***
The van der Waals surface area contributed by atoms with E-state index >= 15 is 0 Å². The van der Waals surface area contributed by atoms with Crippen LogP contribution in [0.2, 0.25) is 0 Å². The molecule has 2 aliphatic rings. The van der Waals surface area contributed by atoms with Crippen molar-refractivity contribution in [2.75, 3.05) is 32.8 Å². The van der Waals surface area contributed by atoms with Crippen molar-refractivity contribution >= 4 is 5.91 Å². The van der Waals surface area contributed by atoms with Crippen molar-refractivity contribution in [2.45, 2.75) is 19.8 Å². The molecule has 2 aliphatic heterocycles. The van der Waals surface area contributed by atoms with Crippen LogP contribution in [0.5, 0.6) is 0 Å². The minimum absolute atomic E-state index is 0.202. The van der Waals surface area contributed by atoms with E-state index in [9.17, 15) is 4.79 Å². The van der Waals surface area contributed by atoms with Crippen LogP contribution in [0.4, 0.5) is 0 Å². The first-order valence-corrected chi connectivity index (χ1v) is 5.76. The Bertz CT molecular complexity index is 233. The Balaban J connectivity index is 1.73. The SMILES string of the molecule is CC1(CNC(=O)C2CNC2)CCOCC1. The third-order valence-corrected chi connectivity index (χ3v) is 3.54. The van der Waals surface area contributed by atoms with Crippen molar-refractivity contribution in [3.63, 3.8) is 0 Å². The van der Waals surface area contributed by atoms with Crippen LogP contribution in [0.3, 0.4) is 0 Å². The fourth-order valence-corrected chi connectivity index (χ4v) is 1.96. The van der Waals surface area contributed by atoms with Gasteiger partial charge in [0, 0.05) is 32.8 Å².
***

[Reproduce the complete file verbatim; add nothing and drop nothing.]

The van der Waals surface area contributed by atoms with E-state index >= 15 is 0 Å². The van der Waals surface area contributed by atoms with Crippen LogP contribution in [0.2, 0.25) is 0 Å². The molecule has 2 aliphatic rings. The van der Waals surface area contributed by atoms with Crippen molar-refractivity contribution in [2.75, 3.05) is 32.8 Å². The van der Waals surface area contributed by atoms with Crippen molar-refractivity contribution >= 4 is 5.91 Å². The van der Waals surface area contributed by atoms with Crippen molar-refractivity contribution in [2.45, 2.75) is 19.8 Å². The molecule has 2 aliphatic heterocycles. The van der Waals surface area contributed by atoms with Crippen LogP contribution in [0.5, 0.6) is 0 Å². The minimum absolute atomic E-state index is 0.202. The van der Waals surface area contributed by atoms with E-state index in [9.17, 15) is 4.79 Å². The van der Waals surface area contributed by atoms with Crippen LogP contribution in [0.4, 0.5) is 0 Å². The first-order valence-corrected chi connectivity index (χ1v) is 5.76. The Bertz CT molecular complexity index is 233. The Balaban J connectivity index is 1.73. The SMILES string of the molecule is CC1(CNC(=O)C2CNC2)CCOCC1. The third-order valence-corrected chi connectivity index (χ3v) is 3.54. The van der Waals surface area contributed by atoms with Crippen molar-refractivity contribution in [3.63, 3.8) is 0 Å². The van der Waals surface area contributed by atoms with Crippen LogP contribution in [0.3, 0.4) is 0 Å². The fourth-order valence-corrected chi connectivity index (χ4v) is 1.96. The van der Waals surface area contributed by atoms with Gasteiger partial charge in [0, 0.05) is 32.8 Å².